Wednesday, December 24, 2008

It’s a Wonderful Flick

About 25 years ago, I stayed up with my dad on Christmas Eve while my mother and brother went to bed. For some reason, although television was never really something we paid much attention to during the holidays, we decided to flip through the channels. We came across this old black & white movie that had just started, so we decided to watch it.

It was about a man that never seemed to get what he wanted out of life. He spent all of his time helping other people, often at the sacrifice of his own desires. On a particularly bad Christmas Eve, he tries in desperation to take his own life after he prays to God for some help and is answered with a punch in the mouth. Interrupting his suicide attempt, however, is the real answer to his prayer—an angel who shows him what would’ve happened to the people in his life had he not been there for them. Through this vision he discovers what a wonderful life he has.

Of course, most people know the story of Frank Capra’s 1946 classic “It’s a Wonderful Life”. In the past twenty years it has become a perennial television holiday staple. It has lived a second life, thanks to video and television distribution, after spending decades as a forgotten Hollywood Silver Age gem. And its premise has been reproduced in countless movies and television shows.

But on that Christmas Eve when my father and I stumbled across it on PBS, it had just begun to be remembered. I had never seen it. I don’t think I had ever watched a black and white movie before, or one that had been released before 1968. My dad was familiar with the movie by title but had never seen it before either. So we sat there until well past midnight watching this movie that was well outside of our individual film tastes—there were no car chases, or gunfights, or space ships, or dragons. We sat there and fell in love with a movie.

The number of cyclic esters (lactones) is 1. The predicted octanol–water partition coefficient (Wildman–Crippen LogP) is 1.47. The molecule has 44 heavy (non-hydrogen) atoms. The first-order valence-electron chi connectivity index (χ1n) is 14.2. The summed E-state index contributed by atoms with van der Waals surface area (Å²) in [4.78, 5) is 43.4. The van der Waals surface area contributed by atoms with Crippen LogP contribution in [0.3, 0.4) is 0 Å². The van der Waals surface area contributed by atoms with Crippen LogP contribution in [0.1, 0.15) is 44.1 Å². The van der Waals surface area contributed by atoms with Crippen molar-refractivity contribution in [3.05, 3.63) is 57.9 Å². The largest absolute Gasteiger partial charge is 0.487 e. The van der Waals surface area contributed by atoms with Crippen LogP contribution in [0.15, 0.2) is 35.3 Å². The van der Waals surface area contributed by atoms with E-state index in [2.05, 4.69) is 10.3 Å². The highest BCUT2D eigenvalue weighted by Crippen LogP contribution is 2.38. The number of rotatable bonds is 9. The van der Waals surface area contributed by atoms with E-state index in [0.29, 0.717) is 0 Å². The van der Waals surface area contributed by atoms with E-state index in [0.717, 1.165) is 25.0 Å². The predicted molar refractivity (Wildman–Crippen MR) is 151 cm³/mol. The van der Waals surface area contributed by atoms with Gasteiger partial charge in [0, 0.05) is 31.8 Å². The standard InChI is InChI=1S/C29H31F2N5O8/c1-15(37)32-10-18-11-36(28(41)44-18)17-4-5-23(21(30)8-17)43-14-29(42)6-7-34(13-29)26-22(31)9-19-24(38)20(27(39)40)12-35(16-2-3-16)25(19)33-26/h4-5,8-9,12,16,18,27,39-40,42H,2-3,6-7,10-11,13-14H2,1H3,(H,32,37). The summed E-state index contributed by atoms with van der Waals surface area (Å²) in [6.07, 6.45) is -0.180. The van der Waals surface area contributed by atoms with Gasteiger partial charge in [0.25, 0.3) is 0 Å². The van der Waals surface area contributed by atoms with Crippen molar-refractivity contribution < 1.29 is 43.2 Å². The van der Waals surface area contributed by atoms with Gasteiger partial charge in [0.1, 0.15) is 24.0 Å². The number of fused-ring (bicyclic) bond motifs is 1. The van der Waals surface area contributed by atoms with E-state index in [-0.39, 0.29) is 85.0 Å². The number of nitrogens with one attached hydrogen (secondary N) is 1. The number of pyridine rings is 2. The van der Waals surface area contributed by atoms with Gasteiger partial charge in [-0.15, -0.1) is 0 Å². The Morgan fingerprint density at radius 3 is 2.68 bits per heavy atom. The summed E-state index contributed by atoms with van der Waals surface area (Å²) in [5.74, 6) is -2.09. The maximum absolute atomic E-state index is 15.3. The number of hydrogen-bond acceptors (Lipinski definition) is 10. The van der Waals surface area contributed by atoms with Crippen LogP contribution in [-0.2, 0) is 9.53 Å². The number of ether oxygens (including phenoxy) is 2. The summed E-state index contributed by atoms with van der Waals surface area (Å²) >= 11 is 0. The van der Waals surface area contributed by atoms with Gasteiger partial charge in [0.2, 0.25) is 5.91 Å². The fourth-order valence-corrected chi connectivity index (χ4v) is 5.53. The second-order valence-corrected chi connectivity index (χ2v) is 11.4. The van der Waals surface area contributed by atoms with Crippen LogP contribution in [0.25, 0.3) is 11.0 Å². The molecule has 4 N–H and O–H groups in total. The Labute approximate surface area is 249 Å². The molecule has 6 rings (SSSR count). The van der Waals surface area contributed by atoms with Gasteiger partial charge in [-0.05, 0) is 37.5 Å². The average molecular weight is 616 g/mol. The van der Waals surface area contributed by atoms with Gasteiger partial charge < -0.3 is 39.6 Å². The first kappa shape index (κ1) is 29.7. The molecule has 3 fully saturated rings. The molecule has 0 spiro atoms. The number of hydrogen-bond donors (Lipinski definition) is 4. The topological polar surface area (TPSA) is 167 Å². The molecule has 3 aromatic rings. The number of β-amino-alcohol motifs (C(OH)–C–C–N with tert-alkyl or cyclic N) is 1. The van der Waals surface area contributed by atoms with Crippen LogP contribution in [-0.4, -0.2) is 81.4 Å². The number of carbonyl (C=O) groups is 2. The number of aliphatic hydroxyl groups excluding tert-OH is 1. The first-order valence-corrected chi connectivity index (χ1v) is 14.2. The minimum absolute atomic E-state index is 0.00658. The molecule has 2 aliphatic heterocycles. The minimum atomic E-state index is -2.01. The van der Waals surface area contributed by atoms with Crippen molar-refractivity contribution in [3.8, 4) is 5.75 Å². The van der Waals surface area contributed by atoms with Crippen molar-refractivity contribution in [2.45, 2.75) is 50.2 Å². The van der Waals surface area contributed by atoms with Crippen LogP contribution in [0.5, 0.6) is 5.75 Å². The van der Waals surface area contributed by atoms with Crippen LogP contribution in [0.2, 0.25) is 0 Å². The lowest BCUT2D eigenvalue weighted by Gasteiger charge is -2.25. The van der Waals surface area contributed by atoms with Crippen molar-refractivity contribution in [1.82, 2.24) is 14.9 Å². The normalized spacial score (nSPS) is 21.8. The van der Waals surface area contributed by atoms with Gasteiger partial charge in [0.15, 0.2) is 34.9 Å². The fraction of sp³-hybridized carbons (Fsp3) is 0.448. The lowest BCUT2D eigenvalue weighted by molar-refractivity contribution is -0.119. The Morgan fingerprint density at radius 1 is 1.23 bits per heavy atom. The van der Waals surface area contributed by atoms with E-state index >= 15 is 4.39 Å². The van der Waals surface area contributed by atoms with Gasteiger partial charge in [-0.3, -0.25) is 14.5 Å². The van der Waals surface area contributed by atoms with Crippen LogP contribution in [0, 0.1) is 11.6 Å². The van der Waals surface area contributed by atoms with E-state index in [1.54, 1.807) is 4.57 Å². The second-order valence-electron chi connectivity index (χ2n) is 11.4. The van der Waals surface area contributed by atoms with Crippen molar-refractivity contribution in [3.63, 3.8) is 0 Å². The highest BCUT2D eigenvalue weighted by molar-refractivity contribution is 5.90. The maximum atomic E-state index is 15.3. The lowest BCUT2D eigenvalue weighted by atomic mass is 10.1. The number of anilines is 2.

I have returned to “It’s a Wonderful Life” every year since my father and I made that Christmas discovery so many years ago. For many years, the two of us continued to watch it together every Christmas Eve, including the rest of our family members in our new found holiday tradition. By the time I moved away from home and settled with a family of my own, it had become a tradition for many American families.

While my father and I no longer had the opportunity to watch it together every Christmas Eve, I continued to watch it with my own family, never going a year without seeing it. And my father and I continued to watch it together whenever we could each holiday season.

Finally, this year we were together for Christmas Eve once more, this time with my children and his grandchildren. Now, the three-year-old is still a little too young to care, but my seven-year-old has already started to develop a healthy appreciation for movies. But still, this one didn’t have the cartoon characters, or the talking dogs, or the friendly robots that meet his criterion for what makes a good movie.

When we asked him to watch it with us, he said, “No.” But then we put it in and by midway through the movie—even after that yucky kiss between Jimmy Stewart and Donna Reed—he was hooked. We asked him if he wanted to stop and go to bed so Santa could come, and he looked at us with sad doe eyes. “Will Santa still come if I stay up to finish it?” Well, certainly he would.

The poor kid never did make it to the end of the movie, though. He fell asleep just as Clarence the angel got to what happened on the day George prayed for help. But until his hard day of playing with his cousins got the best of him, he was as wrapped up in George Bailey’s wonderful life as I was the first time I saw it and have been ever since. I just know that when I go to watch it next Christmas, he’ll be right there by my side waiting to see one of the most magical movies ever made.


Chris said...

I used to do some film reviews for my college paper. For the Christmas issue, I decided to do a comparison of classic and contemporary Christmas films.

I chose "It's a Wonderful Life" and "Miracle on 34th Street" for the classics and "Jingle All the Way" and "The Santa Claus" for the contemporary.

What a contrast in nearly every conceivable way.

Andrew D. Wells said...

There's an interesting reflection there of what the holiday as a whole has become. Very interesting since "Miracle on 34th Street" certainly was a hint of the direction we were heading in as a society and therefore does directly lead to films such as "Jingle All the Way".

It was also quite interesting this year to consider the financial scenes in "It's a Wonderful Life" in light of our current national fiscal crisis. Maybe Potter has some legitimate points.